Wee Chong Jin
|His Honour The Honourable
Wee Chong Jin
|1st Chief Justice of Singapore|
5 January 1963 – 27 September 1990
|Preceded by||Sir Alan Rose
(Chief Justice of British Colonial Singapore)
|Succeeded by||Yong Pung How|
|Head, Presidential Council for Religious Harmony|
|Acting President of Singapore|
11 May 1981 – 13 May 1981
28 September 1917|
Penang, Straits Settlements, British Malaya
|Died||5 June 2005
|Spouse(s)||Cecilia Mary Henderson|
|Alma mater||St John's College, Cambridge|
He was born in Penang to parents Wee Gim Puay and Lim Paik Yew. He received his early education at the Penang Free School, and read law at St John's College, Cambridge. He was called to Bar at the Middle Temple in November 1938, and was admitted as an Advocate and Solicitor of Straits Settlements in 1940 upon returning to Penang.
Wee practised law in Malaysia and Singapore from 1940 to 1957, with the firm Wee Swee Teow and Co.
Wee became the first Asian lawyer to be appointed to the position of a judge at the Supreme Court of Singapore on 15 August 1957, and subsequently appointed Chief Justice of Singapore on 5 January 1963. His appointment as Chief Justice, marked the end of the century-old tradition of appointing British Chief Justices – the last of whom was Sir Alan Rose – for Singapore. Wee remained in the position for 27 years, making him the longest-serving chief justice not only in Singapore, but also in the Commonwealth.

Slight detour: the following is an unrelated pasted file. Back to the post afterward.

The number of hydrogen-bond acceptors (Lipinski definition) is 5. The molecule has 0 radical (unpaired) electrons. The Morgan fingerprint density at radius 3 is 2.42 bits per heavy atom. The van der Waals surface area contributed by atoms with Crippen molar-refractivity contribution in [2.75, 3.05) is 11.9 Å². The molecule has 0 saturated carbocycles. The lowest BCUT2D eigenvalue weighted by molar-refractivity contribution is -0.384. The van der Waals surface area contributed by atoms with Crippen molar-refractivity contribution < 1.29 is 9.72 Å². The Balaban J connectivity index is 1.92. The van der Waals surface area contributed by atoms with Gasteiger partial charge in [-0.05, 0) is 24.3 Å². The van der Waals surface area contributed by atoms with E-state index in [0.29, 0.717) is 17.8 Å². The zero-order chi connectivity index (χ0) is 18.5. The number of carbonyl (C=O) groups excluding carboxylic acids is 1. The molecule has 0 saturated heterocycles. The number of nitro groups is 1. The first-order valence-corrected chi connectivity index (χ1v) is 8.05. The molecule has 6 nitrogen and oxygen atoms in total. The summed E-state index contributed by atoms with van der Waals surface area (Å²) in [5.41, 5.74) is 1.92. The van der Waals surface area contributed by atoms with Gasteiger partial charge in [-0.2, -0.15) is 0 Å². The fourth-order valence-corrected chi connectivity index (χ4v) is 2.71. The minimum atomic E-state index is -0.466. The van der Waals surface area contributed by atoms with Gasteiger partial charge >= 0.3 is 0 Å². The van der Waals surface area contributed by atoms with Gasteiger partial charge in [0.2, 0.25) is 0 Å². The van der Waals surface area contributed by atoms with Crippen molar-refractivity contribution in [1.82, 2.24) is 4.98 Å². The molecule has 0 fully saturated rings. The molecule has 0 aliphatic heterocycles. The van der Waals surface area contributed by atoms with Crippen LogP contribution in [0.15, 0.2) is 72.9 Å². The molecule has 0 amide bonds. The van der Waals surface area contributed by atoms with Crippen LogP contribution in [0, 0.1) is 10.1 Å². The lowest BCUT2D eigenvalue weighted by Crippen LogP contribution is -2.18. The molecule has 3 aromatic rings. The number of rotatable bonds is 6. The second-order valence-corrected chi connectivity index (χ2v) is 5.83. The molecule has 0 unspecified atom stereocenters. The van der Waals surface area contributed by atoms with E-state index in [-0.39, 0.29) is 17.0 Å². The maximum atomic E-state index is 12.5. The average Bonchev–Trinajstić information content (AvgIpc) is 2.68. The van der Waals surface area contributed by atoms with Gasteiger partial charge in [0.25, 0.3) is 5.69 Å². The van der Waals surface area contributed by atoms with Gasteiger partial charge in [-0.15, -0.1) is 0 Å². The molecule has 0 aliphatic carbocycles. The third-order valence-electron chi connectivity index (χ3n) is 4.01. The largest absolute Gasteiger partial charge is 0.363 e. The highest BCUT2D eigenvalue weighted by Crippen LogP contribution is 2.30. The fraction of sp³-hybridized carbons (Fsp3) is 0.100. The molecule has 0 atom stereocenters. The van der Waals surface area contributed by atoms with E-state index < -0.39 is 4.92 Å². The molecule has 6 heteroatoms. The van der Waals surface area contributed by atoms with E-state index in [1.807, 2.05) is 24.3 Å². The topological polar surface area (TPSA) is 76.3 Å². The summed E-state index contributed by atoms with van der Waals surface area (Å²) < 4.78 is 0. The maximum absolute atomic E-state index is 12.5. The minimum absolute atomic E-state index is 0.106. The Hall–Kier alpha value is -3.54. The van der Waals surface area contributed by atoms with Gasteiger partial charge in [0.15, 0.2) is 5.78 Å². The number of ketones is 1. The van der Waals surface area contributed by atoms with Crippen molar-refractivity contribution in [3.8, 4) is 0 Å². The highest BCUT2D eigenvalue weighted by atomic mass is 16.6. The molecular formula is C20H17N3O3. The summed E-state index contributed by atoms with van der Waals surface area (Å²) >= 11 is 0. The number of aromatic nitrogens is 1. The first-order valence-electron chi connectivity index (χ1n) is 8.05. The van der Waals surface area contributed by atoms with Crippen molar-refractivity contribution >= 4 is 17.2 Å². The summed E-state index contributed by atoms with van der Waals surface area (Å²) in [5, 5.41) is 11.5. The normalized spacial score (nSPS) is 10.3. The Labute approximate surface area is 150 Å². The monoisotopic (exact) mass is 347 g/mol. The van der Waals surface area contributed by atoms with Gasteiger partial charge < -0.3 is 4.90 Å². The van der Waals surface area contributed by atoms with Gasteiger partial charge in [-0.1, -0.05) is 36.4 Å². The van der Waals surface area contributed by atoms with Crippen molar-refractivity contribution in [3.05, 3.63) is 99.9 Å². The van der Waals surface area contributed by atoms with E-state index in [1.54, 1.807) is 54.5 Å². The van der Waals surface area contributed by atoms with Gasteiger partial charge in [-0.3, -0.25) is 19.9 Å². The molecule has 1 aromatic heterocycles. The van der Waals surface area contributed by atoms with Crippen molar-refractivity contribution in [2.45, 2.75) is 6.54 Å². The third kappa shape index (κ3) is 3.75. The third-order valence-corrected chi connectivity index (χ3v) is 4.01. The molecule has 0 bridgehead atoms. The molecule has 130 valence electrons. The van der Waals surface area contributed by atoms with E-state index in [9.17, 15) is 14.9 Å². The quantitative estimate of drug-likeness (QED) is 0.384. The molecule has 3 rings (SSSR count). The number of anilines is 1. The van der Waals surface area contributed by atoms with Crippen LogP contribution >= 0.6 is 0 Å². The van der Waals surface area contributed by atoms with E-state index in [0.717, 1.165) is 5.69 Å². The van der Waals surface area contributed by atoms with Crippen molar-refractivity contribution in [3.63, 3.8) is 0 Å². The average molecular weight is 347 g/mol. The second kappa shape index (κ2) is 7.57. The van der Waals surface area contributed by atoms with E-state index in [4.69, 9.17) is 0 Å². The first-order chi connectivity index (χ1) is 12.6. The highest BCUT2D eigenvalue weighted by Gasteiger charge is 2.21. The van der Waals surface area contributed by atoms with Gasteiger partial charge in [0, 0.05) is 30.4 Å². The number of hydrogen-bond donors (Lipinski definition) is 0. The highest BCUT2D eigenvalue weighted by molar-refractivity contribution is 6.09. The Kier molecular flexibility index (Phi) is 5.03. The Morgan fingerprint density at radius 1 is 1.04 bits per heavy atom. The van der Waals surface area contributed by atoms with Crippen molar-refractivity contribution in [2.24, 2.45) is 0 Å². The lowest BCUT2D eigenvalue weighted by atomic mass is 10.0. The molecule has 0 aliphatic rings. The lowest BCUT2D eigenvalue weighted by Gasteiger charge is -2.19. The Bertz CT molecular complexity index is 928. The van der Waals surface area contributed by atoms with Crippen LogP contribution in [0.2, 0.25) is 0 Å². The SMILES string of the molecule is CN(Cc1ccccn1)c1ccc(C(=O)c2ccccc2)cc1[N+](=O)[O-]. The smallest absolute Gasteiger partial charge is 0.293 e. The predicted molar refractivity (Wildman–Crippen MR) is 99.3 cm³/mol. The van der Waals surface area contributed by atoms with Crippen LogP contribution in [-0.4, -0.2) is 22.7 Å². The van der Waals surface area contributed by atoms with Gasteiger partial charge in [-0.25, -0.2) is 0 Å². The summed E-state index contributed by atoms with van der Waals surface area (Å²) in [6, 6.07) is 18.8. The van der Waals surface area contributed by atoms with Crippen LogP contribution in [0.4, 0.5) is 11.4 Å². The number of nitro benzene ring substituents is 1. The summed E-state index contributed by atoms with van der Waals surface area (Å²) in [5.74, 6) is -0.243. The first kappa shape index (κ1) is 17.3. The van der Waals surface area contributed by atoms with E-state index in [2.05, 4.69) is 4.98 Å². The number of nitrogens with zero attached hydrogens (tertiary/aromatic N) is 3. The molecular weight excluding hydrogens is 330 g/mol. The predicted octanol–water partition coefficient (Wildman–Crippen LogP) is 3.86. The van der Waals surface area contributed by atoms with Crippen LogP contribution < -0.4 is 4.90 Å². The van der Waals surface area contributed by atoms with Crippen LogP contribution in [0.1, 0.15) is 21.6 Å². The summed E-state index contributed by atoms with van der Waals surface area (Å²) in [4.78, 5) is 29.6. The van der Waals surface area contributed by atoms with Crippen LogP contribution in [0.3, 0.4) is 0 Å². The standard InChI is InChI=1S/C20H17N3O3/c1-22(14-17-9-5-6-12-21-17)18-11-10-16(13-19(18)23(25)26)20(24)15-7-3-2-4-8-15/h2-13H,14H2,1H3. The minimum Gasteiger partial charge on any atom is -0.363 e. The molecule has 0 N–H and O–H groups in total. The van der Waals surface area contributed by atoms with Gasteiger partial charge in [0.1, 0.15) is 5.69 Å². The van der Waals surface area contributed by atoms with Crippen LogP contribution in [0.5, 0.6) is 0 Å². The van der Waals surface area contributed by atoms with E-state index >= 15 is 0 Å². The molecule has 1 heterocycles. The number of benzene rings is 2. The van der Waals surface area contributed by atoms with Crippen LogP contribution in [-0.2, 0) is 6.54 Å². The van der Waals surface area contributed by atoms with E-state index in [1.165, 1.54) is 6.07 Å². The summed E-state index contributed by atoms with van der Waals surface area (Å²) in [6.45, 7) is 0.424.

Wee also served as the first chairman of the Presidential Council for Minority Rights from 1973 and remained at its helm for 18 years. Wee assumed the post of the acting President of Singapore for two days when Devan Nair stepped down as President. Wee Chong Jin had also stepped in when Singapore's heads of state were either away or indisposed. He had stood in for Yusof Ishak when he was Yang di-Pertuan Negara and also for President Benjamin Sheares. He was the first president of the Singapore Academy of Law in 1988. In April 1992 Wee was made an Honorary Member and Fellow of the Singapore Academy of Law for life – the highest honour made to a person by the Academy. He served as a legal consultant of the Supreme Court of Singapore after his retirement on 27 September 1990, and was diagnosed with lung cancer in 2004.
Wee was also known for his love for sports, as he was an outstanding cricketer for Cambridge University in 1937 and a keen golfer serving as President of the Singapore Golf Association from 1962 to 2002. According to Subhas Anandan, he "loved golf more than law, so much so that there was a backlog of cases as far back as five to six years. Parties had to wait that long before they could hear their civil cases. It was worse for criminal cases as the accused persons had to stay in remand prison for as long as between five and seven years for their trial to be heard, and if they were acquitted for the offence, no compensation was paid for their time in prison. Such was the situation in the system that made many angry. The perception was that he didn’t seem to bother. In the end, when he was to retire, many said that it was high time that he left and a more efficient system be put in place.”